He took his foot off the gas!
Felder (D–Midwood), who has come under fire for caucusing across the aisle with the Republicans, introduced legislation in Albany back in March that would have allowed motorists to drive 35 miles per hour on the Kensington-to-Brighton Beach boulevard, instead of the 25-mile-per-hour citywide speed limit.
But Felder struck the bill — which was first introduced as an increase to just 30 miles-per-hour — after his constituents convinced him that it would have turned Ocean Parkway into a death trap for pedestrians and cyclists, he said during a meeting with the activist group New York State Senate District 17 for Progress on July 20.
“I thought a lot about that bill as a result of different feedback, that I’ve spoken to people personally, and I’ve decided to drop the bill,” said Felder during the recorded meeting.
The bill had angered constituents enough to rally outside his office against the hike in April, and even spurred the anti-car group Transportation Alternatives to start an online petition against it, which got more than 800 signatures. So Felder’s reversal is a big win for the community, said one of the leaders of the Senate District 17 for Progress group.
“We are very happy that he is getting rid of this bill,” said Midwood resident David Goldberg, who also works with Families for Safe Streets. “It was one of the first issues around which our group coalesced, and we’re happy to have some impact on taking it off the table.”
Mayor DeBlasio reduced the speed on all of the city’s roadways to 25 miles per hour in 2014, and advocates argued the 5-miles-per-hour difference has saved lives on Ocean Parkway.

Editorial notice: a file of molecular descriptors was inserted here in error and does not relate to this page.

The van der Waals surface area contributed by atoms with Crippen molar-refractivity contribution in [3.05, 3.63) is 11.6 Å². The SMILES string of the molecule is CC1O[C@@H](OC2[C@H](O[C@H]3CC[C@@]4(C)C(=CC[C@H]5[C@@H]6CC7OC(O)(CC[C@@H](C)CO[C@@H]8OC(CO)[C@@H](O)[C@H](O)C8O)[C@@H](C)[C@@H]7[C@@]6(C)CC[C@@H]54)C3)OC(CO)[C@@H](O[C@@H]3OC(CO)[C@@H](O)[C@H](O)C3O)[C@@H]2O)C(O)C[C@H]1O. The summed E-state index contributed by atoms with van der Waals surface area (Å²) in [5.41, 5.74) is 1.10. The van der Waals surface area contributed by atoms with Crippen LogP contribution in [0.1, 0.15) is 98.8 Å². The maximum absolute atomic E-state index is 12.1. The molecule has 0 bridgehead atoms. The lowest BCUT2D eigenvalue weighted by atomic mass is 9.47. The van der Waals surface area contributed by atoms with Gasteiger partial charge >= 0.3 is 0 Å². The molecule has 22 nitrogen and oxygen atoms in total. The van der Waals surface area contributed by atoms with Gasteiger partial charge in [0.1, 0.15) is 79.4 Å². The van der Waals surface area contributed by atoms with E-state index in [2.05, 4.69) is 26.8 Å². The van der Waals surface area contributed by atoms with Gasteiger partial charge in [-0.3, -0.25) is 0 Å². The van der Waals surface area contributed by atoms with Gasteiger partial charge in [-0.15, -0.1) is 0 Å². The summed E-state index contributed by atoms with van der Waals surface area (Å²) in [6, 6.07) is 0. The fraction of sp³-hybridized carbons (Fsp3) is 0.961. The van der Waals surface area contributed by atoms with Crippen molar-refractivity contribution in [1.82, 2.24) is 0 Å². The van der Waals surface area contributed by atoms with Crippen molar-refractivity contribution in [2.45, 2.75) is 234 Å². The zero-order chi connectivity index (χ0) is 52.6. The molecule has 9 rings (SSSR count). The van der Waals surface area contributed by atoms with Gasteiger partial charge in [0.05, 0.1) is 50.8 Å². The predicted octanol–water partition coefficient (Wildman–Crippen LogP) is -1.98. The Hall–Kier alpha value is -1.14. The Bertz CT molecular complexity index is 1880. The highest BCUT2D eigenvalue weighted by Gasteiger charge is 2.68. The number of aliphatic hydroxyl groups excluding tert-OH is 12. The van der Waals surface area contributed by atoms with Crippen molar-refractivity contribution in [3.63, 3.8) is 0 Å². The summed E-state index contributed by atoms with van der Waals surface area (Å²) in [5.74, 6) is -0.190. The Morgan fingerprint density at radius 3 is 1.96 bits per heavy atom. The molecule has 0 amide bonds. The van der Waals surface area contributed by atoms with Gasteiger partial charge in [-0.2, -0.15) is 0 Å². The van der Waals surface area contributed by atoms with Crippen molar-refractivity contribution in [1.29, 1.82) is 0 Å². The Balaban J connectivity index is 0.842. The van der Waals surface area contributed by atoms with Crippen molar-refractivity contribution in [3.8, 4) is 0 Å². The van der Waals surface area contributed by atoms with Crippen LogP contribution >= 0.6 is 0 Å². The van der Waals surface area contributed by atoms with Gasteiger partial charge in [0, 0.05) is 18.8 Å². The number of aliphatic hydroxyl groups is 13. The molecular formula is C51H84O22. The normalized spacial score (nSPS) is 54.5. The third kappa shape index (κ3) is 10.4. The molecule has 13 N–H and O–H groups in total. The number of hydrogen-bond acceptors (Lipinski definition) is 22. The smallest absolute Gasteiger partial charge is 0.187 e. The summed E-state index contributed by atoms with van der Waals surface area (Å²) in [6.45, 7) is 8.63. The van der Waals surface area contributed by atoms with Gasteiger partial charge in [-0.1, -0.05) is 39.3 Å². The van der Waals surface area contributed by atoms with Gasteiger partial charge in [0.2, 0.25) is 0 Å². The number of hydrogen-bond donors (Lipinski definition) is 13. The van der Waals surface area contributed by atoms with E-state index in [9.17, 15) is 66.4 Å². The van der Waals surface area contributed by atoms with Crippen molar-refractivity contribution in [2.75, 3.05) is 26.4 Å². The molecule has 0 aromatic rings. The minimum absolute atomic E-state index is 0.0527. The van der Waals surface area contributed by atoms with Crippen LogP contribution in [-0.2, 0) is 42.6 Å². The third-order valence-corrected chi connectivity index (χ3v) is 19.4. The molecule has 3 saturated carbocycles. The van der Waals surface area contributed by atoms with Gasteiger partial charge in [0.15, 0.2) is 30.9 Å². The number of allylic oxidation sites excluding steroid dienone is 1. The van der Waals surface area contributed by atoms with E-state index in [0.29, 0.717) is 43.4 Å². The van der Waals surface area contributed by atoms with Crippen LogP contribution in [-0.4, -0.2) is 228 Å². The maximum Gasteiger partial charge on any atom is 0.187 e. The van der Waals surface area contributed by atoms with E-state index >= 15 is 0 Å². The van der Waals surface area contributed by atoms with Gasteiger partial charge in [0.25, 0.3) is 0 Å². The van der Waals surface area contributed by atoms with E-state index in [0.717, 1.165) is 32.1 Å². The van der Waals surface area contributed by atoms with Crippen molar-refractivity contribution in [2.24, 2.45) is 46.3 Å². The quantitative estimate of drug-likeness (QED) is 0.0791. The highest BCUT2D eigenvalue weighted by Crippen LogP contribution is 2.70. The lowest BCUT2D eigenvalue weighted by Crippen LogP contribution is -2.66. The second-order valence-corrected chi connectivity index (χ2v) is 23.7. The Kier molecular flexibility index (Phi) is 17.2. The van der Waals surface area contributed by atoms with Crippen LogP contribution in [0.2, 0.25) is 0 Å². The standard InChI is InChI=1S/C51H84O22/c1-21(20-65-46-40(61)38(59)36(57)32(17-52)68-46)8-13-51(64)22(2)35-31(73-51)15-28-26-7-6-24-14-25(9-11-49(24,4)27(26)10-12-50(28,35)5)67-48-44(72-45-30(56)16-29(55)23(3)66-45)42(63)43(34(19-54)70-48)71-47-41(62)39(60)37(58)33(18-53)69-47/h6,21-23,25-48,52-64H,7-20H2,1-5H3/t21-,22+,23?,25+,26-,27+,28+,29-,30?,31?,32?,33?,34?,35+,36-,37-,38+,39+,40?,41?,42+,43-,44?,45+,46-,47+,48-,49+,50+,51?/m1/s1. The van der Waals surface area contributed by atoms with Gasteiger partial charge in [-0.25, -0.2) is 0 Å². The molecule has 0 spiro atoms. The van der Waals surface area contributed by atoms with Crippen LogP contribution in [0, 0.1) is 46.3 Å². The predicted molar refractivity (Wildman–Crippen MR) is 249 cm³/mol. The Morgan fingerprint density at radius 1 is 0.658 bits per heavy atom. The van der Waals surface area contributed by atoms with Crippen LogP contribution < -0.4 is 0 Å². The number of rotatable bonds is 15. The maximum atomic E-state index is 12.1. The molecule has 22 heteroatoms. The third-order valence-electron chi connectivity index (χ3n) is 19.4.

On a large stretch of the multi-lane thoroughfare, from Church Avenue to Avenue U, 102 pedestrians had been injured and three were killed from November 2012 to November 2014. After the change, from December 2014 to last month, 88 people have been injured and none killed, according to data from the Department of Transportation.
The demise of Felder’s bill is the first step in the right direction for even better and safer transportation, said Paul Steely White, of Transportation Alternatives.
“We’re pleased that the bill is dead now,” he said. “We hope that we can have an adult conversation about real policies that will save real lives, and not play cowardly political gains where people’s lives are truly at stake.”
Assemblyman Steve Cymbrowitz (D–Sheepshead Bay) sponsored a similar measure in the lower chamber — to raise the Ocean Parkway speed limit to 30 miles-per-hour — but did not return a request for comment.
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